Belle Glade Sun

Land state already owns could be used for EAA reservoir

An amendment added to Florida Senate Bill 10 on Tuesday would allow the South Florida Water Management District to use land the state already owns to build a reservoir in the Everglades Agricultural Area.

The original SB10 requires SFWMD to purchase 60,000 acres in the EAA from “willing sellers” by the end of 2017 for a storage reservoir to help reduce harmful releases from Lake Okeechobee to the coastal estuaries. If no willing sellers can be found, SB10 requires SFWMD to exercise the state’s option to purchase U.S. Sugar holdings of 153,000 acres.

More than 25 percent of the EAA is already in government ownership.

Judy Sanchez, Senior Director Corporate Communications & Public Affairs for U.S. Sugar said the amendment is a step in the right direction.

“This amendment makes significant progress and demonstrates that the Florida Senate has begun taking seriously the concerns of residents from communities south of Lake Okeechobee. The decision to no longer take 60,000 to 153,000 acres of farmland out of production is a positive step forward. While the amendment improves the bill, there are significant concerns related to the arbitrary timelines for the southern storage reservoir, which appear to conflict with the current timing of the federally-authorized projects in the Integrated Delivery Schedule,” she said.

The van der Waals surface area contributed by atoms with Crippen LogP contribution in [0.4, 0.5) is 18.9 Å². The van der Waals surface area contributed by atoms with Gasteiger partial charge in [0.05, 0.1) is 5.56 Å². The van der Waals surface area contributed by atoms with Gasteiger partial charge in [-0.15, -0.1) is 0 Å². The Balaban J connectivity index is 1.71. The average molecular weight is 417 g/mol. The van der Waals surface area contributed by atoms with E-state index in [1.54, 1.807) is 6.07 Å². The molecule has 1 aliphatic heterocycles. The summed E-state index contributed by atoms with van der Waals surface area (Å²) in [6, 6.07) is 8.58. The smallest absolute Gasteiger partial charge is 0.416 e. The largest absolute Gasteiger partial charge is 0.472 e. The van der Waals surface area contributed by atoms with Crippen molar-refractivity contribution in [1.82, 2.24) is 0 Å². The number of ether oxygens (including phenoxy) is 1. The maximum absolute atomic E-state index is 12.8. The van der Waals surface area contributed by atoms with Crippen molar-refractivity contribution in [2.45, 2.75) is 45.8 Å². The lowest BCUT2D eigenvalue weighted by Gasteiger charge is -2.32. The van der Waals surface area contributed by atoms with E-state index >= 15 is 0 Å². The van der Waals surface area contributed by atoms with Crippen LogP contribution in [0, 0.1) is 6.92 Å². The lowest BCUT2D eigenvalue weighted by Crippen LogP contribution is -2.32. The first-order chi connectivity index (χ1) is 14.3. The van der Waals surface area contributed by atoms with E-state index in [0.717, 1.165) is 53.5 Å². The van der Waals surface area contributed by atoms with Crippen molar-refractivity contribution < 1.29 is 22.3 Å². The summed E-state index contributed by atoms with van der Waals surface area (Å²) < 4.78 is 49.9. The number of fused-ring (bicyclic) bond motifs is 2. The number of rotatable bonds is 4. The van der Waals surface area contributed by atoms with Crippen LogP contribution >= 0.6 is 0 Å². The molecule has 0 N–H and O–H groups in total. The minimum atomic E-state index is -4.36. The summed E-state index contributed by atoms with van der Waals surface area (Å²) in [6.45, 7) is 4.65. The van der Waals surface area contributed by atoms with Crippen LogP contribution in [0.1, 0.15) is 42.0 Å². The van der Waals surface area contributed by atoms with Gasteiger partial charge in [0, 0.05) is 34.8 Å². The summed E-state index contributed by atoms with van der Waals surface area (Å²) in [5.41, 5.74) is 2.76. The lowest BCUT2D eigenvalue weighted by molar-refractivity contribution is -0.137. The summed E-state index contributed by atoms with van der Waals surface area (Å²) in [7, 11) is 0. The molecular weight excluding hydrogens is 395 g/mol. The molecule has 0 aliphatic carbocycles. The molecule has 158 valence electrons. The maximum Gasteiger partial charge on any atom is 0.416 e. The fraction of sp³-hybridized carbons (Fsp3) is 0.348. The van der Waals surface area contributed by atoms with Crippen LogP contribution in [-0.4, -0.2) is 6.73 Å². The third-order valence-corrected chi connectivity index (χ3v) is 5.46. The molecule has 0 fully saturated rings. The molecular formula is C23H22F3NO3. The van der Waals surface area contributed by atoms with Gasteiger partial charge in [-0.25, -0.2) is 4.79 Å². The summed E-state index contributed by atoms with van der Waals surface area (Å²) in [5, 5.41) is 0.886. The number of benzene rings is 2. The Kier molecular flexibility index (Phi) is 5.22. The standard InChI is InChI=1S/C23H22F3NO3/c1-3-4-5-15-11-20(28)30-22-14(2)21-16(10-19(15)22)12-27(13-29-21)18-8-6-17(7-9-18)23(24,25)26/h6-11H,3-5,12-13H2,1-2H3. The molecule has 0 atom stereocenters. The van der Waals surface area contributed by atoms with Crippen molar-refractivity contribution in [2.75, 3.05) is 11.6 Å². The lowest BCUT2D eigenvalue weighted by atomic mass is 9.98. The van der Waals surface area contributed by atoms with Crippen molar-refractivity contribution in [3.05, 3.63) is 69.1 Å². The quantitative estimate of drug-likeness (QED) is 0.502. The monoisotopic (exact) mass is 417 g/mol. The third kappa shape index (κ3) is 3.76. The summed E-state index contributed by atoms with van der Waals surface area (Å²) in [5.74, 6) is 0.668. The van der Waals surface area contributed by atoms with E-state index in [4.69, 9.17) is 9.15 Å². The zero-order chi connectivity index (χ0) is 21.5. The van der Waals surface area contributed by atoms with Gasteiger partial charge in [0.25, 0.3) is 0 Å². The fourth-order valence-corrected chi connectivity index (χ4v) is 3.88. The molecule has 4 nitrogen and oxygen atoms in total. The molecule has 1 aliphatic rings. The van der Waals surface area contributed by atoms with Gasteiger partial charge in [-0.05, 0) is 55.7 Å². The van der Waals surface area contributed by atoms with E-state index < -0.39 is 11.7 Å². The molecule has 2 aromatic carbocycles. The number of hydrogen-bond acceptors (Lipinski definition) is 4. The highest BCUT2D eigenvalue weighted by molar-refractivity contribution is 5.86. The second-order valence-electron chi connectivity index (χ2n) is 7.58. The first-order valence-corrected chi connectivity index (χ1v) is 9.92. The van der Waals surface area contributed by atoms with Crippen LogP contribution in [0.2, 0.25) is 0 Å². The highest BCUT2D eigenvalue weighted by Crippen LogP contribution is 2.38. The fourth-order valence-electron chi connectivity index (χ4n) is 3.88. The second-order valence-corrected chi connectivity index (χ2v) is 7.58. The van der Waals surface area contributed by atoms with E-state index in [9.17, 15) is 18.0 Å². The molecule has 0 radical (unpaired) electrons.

“ We agree with Senator Negron that science should continue to guide this bill, and we look forward to providing additional input on developing science-based solutions that actually will reduce the harmful discharges and build real solutions that work for all of our communities.”

Everglades Foundation CEO Eric Eikenberg stated, “President Negron’s amendment moves us closer than ever before to our goals of greater water storage south of Lake Okeechobee, massive reductions of algae-causing discharges and improvements in the quality of water entering the Everglades and Florida Bay. It fulfills our objectives of moving more water south, and by prioritizing the use of land already owned by the state, it reduces the need for bonding.

“We are pleased that the legislation will compel the South Florida Water Management District to prioritize storage south of Lake Okeechobee — something that we have urged for years. The amendment will also provide an additional $100 million to expedite the reservoir and existing projects already underway.”